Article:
On top of all these challenges, you may have to work within context-specific security constraints that require you to pull the security credentials in a customized format or mechanism.

Let’s see how Apache Cassandra (pre-4.0) overcomes the above challenges for configuring TLS/mTLS on the server-side.

=== TLS support before Apache Cassandra 4.0

Since Apache Cassandra is written in Java, it uses the https://docs.oracle.com/cd/E19830-01/819-4712/ablqw/index.html[notion of ‘keystore’^] to store asymmetric key-pair and ‘truststore’ for storing ‘trusted certificate entries,’ which are optionally required to trust the caller end of the connection. Cassandra also enables hot-reloading of those security credentials based on the filesystem's `last-updated` timestamp. Apache Cassandra achieves this by periodically querying the filesystem without restarting the server. Of course, the new security credentials are only applicable for newly established SSL connections.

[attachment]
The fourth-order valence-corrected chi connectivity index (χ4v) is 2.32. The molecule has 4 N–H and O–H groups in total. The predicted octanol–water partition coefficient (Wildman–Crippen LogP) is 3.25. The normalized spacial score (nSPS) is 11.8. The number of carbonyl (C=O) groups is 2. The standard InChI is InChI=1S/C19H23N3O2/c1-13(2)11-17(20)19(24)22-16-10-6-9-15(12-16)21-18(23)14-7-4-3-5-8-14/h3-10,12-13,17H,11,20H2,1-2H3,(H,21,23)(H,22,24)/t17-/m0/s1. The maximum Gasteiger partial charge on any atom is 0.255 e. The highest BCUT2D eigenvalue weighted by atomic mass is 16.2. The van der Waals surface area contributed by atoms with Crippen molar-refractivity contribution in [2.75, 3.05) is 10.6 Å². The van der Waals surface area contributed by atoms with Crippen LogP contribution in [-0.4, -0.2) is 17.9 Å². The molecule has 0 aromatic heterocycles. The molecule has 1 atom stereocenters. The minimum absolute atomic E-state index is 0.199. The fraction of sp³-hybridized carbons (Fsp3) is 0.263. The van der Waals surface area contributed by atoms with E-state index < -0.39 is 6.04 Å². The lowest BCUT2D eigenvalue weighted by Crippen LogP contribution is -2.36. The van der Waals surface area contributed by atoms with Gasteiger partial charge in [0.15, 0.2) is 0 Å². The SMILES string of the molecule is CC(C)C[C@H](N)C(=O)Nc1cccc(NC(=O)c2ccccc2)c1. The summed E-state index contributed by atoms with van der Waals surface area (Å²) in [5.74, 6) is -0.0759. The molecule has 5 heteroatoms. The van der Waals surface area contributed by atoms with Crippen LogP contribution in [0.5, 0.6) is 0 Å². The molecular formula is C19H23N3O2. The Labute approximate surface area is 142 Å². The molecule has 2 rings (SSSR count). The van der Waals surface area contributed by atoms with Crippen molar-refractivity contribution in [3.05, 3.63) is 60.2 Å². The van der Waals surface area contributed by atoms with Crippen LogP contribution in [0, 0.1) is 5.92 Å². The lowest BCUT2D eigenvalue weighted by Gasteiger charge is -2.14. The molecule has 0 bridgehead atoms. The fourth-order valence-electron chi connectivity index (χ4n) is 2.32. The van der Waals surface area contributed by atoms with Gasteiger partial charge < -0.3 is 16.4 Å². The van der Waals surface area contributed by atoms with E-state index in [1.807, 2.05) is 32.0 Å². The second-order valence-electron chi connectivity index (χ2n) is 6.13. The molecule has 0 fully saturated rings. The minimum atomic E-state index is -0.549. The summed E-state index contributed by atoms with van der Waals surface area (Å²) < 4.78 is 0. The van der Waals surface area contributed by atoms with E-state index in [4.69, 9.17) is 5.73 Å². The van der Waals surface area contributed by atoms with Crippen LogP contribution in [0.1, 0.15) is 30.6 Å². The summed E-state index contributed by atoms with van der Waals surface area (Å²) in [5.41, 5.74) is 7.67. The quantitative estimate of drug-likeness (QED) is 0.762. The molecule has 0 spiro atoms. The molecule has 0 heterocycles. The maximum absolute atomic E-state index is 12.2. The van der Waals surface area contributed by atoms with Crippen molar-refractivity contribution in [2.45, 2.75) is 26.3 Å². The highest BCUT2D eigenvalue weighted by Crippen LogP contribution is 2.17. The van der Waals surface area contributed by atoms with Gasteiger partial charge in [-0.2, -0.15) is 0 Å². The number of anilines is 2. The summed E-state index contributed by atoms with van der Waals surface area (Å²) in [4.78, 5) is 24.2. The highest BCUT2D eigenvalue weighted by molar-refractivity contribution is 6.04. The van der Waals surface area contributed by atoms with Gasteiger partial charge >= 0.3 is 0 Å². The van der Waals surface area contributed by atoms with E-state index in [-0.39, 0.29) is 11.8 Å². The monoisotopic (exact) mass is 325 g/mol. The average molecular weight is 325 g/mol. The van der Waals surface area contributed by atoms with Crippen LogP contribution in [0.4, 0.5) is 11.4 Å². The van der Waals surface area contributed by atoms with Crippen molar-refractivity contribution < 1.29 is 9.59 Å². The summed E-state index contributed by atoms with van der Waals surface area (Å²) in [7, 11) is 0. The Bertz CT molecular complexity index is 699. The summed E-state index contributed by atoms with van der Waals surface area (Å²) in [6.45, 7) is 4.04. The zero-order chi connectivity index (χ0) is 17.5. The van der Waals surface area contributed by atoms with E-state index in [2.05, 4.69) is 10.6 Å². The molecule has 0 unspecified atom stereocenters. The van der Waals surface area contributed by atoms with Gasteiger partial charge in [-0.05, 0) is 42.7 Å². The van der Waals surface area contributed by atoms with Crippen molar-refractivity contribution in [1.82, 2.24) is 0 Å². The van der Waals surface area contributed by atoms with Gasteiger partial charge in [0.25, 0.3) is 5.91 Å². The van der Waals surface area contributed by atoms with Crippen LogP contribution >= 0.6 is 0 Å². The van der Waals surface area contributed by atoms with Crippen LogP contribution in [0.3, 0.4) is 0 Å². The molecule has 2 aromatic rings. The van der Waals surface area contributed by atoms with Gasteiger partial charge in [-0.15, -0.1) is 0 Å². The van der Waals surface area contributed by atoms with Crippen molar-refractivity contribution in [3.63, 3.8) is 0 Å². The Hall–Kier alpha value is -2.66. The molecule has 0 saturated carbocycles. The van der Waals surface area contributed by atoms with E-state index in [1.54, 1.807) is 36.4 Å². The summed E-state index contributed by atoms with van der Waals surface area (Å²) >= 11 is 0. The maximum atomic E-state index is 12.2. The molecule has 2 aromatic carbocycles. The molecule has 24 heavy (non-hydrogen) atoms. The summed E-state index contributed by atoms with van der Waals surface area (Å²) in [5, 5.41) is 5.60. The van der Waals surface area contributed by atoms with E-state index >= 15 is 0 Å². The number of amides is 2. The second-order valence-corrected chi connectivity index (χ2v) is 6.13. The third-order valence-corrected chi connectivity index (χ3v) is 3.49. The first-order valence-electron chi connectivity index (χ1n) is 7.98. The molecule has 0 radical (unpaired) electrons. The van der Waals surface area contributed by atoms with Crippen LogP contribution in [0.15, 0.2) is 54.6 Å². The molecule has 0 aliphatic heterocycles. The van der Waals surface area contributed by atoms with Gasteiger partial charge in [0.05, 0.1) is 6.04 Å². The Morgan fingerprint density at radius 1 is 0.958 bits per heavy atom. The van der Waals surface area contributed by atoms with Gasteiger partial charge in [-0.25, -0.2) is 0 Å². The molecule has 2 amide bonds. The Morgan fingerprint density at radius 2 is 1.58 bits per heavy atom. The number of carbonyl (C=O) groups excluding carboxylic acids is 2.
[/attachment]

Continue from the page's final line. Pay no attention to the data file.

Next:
==== TLS configuration

In the `cassandra.yaml` file on the server, you must specify the `keystore` and `keystore_password` configurations. The `keystore` configuration refers to the file path for the keystore relative to the location the server is going to run from. This configuration supports the standard https://docs.oracle.com/en/java/javase/11/docs/specs/security/standard-names.html#keystore-types[keystore types supported by Java^]. `keystore_password` refers to the password for the keystore in plain text.

For the TLS between the client application and the Cassandra server, you must specify these configurations under `client_encryption_options`.

For example:

```
client_encryption_options:
keystore: conf/.keystore
keystore_password: cassandra
```

For the TLS between Cassandra server nodes (e.g., for data replication), you must specify these configurations under `server_encryption_options`.

For example:

```
server_encryption_options:
keystore: conf/.keystore
keystore_password: cassandra
```